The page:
Originally Posted by easy as pie
obviously, this finding tracks pretty well with dc's extremely high number of college graduates and the fact that, unlike other towns with similar demographics (but where engineering or other science degrees would be more useful, or the finance people), a disproportionately large percentage of those degrees would have come out of the humanities. and it seems relatively uncontroversial to suppose that humanities-oriented types would consume more printed information than those who've found their callings in other domains.
anecdotally, i've found that dc does have a very literate population, as least among those folks i've met during my times there. it's just a gang of people who tend to follow a wide number of current events very closely (which requires deeper reading), tend to understand context and prize background detail, tend to have a broader set of interests than what i've found to be average, tend to be more intellectually curious and more intellectually rigorous, etc. and it makes sense - people in the humanities who are extremely comfortable with language and the literal will find a lower bar to entry on any printed matter, unlike, say, an engineer trying to read proust. large numbers of humanities-oriented types will reinforce and perpetuate (and reproduce) a culture in which intensive consumption of printed matter (and i don't mean 'printed on paper', necessarily) is the norm.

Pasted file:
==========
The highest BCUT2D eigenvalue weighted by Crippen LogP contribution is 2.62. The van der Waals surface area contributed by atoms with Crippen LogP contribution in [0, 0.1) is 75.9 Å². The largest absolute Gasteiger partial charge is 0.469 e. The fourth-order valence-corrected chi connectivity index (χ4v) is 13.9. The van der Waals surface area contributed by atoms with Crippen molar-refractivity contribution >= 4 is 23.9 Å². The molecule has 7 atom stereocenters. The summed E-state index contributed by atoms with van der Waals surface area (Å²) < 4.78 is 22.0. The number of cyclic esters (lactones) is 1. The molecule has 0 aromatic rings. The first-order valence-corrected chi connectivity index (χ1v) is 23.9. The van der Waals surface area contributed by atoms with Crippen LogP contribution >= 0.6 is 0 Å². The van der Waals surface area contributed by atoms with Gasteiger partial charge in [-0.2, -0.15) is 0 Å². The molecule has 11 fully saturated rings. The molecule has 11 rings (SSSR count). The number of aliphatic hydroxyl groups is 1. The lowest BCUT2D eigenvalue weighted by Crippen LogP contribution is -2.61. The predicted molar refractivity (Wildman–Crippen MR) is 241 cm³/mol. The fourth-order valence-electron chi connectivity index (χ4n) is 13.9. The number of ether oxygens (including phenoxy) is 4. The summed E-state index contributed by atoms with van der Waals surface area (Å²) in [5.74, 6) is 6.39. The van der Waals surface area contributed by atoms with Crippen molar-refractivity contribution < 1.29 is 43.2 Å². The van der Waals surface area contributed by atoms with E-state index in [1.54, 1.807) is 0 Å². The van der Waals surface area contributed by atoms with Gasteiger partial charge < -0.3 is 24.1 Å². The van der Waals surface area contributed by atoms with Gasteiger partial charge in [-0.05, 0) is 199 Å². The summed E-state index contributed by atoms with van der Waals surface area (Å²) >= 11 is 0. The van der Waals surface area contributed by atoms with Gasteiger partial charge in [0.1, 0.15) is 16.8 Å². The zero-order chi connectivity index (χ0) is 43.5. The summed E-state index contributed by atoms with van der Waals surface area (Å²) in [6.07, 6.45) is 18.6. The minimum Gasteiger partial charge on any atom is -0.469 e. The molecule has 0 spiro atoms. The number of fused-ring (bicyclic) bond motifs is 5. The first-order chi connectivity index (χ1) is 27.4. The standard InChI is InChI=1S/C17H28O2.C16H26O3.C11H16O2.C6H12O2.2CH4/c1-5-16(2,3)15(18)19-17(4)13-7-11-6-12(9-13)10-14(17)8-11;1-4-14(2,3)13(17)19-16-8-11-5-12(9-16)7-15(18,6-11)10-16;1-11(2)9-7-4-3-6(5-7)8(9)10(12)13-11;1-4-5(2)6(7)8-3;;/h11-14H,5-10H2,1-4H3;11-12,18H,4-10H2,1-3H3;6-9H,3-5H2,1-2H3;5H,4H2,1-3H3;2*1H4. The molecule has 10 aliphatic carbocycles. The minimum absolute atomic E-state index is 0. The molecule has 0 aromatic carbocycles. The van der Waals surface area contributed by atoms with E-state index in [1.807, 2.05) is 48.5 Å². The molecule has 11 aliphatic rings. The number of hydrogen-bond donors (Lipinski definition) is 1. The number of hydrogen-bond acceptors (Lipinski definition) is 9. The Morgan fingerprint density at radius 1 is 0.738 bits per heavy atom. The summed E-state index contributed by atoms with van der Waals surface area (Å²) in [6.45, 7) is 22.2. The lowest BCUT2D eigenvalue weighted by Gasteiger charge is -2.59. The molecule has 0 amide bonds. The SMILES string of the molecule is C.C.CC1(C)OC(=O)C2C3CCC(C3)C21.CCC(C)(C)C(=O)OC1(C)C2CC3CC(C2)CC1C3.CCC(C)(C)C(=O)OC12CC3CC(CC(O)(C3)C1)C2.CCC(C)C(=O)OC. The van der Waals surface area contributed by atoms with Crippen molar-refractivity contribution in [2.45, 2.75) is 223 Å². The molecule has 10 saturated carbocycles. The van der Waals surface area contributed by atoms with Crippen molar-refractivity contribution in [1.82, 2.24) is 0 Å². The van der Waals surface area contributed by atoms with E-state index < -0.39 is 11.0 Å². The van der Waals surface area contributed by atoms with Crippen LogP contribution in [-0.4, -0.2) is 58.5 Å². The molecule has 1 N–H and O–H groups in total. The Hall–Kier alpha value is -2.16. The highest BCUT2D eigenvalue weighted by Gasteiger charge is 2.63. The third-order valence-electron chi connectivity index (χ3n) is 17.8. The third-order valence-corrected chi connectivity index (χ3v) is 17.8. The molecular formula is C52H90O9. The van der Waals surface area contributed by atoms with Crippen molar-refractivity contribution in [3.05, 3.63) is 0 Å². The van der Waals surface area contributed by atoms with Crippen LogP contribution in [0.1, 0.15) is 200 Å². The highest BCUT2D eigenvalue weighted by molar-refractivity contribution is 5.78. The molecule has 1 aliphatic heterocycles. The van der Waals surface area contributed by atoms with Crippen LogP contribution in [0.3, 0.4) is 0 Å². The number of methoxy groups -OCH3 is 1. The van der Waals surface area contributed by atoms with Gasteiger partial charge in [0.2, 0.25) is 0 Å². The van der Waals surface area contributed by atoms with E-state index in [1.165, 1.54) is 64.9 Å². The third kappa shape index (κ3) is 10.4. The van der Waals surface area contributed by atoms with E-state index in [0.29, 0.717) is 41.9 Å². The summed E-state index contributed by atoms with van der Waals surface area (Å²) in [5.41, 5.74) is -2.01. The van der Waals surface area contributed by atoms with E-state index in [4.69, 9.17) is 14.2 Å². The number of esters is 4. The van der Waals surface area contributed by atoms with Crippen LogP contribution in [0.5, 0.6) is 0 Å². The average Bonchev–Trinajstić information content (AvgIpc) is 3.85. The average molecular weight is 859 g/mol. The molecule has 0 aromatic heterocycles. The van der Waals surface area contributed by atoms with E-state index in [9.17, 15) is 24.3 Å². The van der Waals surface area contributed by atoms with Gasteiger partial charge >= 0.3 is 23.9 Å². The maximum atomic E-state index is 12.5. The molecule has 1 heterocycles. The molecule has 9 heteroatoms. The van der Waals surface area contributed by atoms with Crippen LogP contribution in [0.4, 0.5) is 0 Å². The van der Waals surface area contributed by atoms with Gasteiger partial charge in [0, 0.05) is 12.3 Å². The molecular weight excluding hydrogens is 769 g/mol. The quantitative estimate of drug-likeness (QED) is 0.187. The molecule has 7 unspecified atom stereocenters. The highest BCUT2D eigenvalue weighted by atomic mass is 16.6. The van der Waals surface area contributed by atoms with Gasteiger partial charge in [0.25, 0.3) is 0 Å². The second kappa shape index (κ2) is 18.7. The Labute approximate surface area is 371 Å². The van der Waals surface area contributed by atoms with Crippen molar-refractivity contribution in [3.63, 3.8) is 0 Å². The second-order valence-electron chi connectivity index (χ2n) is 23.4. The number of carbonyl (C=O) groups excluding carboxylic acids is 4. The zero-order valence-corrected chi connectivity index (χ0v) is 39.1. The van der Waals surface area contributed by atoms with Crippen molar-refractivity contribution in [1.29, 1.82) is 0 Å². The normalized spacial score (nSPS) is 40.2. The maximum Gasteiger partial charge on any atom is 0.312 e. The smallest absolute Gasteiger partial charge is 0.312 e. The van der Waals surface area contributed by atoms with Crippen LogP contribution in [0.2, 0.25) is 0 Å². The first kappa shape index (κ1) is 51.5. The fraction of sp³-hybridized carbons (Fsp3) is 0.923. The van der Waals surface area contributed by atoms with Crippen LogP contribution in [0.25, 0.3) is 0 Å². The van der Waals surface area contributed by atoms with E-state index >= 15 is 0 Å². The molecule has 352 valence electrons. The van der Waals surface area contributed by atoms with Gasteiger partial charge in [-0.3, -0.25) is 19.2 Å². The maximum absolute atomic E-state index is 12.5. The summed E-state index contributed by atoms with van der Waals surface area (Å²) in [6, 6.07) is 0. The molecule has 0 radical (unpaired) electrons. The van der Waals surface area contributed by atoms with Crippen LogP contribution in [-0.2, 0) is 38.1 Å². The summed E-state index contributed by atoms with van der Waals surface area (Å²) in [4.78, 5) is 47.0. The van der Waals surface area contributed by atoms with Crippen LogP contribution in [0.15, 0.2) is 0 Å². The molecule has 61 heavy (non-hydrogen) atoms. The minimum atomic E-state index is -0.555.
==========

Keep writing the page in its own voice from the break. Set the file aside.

dc is a somewhat bunk in many ways (the food! nothing to do at night!) but generally very well read, one finds good conversationalists there.
DC is not an island. You should look at it like you do its peer cities like Boston, Minneapolis, Seattle, etc. It has a lot in common with these kinds of places; the main differences might be marginal when you look at nominal numbers like this survey does. I think there may be a disproportionately high number of humanities majors in DC, but I think you may be surprised at how many engineers, software engineers, information technology, and other non-humanities people there are in DC and the area.
If you look at the data, DC ranks 15th in bookstores, 9th in education level, 1 in internet resources, 13th in library support, 4th in newspaper circulation, and 1 in periodical publishers.
And there's plenty to do at night. Maybe the scene and people are not your cup of tea, but there's plenty to do at night. I think NYC, Boston, and DC all are great when it comes to finding people who are good conversationalists, analytical, curious/intellectual, and have a lot of knowledge about various subjects.